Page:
Psychologists who study trading have noted some characteristics that are common to almost all of us who risk our money on the markets.
- Traders tend to be perfectionists. They seek to maintain a high level of achievement consistently. They are competitive, with themselves and others, always trying to be the best.
Unfortunately, as most of us know, you cannot consistently win when trading stocks. If you could, trading would be a science, and computers would be the best traders. As it is, even computers don’t win all the time, and they don’t get tired and aren’t troubled by bad feelings.
- Performance anxiety, as a result, plagues most traders. Trying to win all the time, traders suffer tension in the process of achieving results.
In fact, winning or losing, traders worry all the time. This kind of continual tension can be wearing, hurting a trader’s ability to think clearly. And it can grow to a point where performance is impaired.
- Trading exhaustion comes on when you’ve been trading under stress, and gradually you lose perspective on your goals and expected levels of performance.
This often happens when traders are taking bigger chances than before. If you normally trade hundreds of dollars, and you start trading thousands, the additional pressure can wear you out quite fast. Greed often pushes traders to go beyond what they can really afford, and that’s when the strain takes hold.
- Overtrading: This means making too many trades. In an effort to make as much money as possible, traders just keep betting on stocks without really applying a strategy or without sufficient planning.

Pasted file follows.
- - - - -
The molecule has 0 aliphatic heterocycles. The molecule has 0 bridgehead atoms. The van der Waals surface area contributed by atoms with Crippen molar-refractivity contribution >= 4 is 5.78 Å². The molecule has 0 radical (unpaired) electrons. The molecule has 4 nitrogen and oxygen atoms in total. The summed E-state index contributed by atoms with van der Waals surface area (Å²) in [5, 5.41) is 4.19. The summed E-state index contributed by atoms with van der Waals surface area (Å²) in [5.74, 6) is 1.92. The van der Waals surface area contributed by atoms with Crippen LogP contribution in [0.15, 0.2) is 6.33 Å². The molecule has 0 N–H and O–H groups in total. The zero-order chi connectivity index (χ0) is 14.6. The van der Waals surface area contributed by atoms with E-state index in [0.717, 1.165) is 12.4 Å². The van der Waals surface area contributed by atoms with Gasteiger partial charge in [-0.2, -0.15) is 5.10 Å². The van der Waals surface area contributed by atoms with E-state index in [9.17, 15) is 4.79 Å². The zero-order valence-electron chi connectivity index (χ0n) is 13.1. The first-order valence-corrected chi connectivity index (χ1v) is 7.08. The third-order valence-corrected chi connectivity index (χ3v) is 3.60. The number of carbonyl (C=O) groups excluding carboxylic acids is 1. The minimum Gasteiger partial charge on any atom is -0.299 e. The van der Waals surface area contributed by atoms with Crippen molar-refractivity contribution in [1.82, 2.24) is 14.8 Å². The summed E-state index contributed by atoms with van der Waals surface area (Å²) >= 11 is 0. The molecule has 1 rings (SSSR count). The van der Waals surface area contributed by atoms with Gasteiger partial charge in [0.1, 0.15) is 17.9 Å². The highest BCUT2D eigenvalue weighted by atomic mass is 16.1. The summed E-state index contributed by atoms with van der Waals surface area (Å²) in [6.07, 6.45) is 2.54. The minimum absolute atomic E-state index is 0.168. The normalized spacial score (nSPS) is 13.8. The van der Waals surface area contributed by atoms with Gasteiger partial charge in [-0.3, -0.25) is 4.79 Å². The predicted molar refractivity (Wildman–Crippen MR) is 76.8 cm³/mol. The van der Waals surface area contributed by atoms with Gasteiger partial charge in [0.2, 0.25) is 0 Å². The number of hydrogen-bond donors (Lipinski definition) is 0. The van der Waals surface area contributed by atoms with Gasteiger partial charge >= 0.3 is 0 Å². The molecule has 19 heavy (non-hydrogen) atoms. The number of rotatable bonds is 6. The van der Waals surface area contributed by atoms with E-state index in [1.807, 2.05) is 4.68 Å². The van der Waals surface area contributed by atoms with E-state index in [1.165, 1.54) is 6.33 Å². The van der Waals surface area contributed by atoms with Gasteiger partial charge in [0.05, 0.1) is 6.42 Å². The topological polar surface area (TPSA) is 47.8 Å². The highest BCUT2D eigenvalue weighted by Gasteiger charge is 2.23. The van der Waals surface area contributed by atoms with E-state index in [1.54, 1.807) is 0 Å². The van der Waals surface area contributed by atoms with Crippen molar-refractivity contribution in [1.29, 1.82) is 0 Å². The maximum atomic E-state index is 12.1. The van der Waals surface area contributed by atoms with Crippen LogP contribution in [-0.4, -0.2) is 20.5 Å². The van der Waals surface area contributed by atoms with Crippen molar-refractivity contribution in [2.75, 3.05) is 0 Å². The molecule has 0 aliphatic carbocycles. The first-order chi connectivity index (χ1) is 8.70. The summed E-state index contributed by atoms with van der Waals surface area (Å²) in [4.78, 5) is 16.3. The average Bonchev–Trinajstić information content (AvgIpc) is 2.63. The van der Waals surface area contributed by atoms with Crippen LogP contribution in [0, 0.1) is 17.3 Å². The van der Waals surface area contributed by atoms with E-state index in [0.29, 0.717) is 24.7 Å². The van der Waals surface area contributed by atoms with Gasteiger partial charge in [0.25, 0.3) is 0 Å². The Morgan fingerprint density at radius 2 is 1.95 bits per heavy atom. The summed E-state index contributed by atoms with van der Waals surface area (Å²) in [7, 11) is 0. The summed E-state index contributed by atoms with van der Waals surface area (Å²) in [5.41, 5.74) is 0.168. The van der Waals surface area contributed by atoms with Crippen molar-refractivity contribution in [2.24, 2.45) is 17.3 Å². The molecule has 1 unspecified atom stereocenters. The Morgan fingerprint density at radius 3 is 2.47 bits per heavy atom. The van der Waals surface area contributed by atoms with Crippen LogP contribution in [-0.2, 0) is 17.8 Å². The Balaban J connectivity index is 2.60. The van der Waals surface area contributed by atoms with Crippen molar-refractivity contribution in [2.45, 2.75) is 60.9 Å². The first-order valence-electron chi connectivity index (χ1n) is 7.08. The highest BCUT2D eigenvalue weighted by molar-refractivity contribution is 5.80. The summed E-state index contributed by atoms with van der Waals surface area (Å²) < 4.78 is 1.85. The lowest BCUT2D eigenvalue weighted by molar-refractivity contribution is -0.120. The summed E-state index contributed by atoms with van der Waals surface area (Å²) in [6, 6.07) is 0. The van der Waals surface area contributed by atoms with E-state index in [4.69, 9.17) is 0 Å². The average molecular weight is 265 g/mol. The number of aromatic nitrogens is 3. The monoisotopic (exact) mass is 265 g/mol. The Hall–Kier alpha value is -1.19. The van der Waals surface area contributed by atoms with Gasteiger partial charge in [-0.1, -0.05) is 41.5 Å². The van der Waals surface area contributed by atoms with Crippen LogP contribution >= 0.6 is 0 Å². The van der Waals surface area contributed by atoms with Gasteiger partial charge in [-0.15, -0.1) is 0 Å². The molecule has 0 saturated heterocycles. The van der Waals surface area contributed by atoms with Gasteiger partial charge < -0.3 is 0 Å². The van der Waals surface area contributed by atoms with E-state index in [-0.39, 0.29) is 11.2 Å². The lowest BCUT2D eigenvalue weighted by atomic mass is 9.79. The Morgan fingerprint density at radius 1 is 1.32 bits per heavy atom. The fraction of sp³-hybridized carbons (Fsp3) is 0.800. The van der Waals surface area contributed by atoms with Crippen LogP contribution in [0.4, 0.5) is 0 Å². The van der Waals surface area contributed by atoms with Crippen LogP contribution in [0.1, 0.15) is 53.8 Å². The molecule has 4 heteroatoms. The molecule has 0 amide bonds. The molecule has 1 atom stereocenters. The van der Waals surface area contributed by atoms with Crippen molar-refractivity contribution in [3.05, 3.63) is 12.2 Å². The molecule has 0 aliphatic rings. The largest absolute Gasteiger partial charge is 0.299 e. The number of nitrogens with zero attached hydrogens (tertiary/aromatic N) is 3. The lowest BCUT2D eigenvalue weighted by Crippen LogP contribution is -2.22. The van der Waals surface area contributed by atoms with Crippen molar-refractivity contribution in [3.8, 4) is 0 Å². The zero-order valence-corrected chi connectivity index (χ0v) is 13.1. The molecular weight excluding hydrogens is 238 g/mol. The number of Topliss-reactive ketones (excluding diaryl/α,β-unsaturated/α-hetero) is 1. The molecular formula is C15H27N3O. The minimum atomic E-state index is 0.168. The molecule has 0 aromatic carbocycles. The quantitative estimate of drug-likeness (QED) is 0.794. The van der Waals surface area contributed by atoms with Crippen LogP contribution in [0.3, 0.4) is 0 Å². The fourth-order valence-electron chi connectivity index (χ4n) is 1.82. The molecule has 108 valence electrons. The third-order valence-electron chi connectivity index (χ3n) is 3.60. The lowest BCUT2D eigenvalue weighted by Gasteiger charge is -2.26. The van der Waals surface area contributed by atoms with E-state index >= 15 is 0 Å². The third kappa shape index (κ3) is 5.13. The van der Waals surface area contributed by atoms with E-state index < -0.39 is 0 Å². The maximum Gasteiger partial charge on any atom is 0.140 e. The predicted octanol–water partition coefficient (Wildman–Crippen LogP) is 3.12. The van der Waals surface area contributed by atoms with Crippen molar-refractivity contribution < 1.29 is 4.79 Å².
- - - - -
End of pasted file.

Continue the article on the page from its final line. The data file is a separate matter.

It’s always the easiest emotional response, and it makes the trader feel better until the losses start racking up. Overtrading isn’t good strategy, and to keep from falling into the trap, traders should take stock before pushing the button.
These are some of the main points in trading psychology, and nearly all deal with the battle between emotions and trading logic. Successful trading means understanding the emotional threat, and dealing with so that the cold logic of strategy replaces it.
To make that transition to logic from emotion, a trader has to learn to concentrate on a full-scale plan, instead of just looking at success in one trade at a time. It’s all about focusing on the long-term process, instead of the short-term gain. If your mind is working on the next series of trades, instead of the one you’re already in, then you don’t wear yourself out worrying about each time the stock moves a point higher or lower.
Tracking your trades with a trading journal gives you the means to formulate the long-term plan that will make you succeed as a trader. With high-quality journaling software, you can avoid traps like overtrading by going back and reviewing your strategy in the journal before making a trade.
With each trade you’ve made in the past, the journal will provide notes about your emotional state, your logic, and how that trade was part of your overall strategy. You’ll not only get back in touch with your long-term planning, but you’ll calm your mind and make yourself aware if you are letting anxiety get to you or you are wearing yourself out with worry.
Tracking and planning will make you avoid the psychological traps other traders fall into.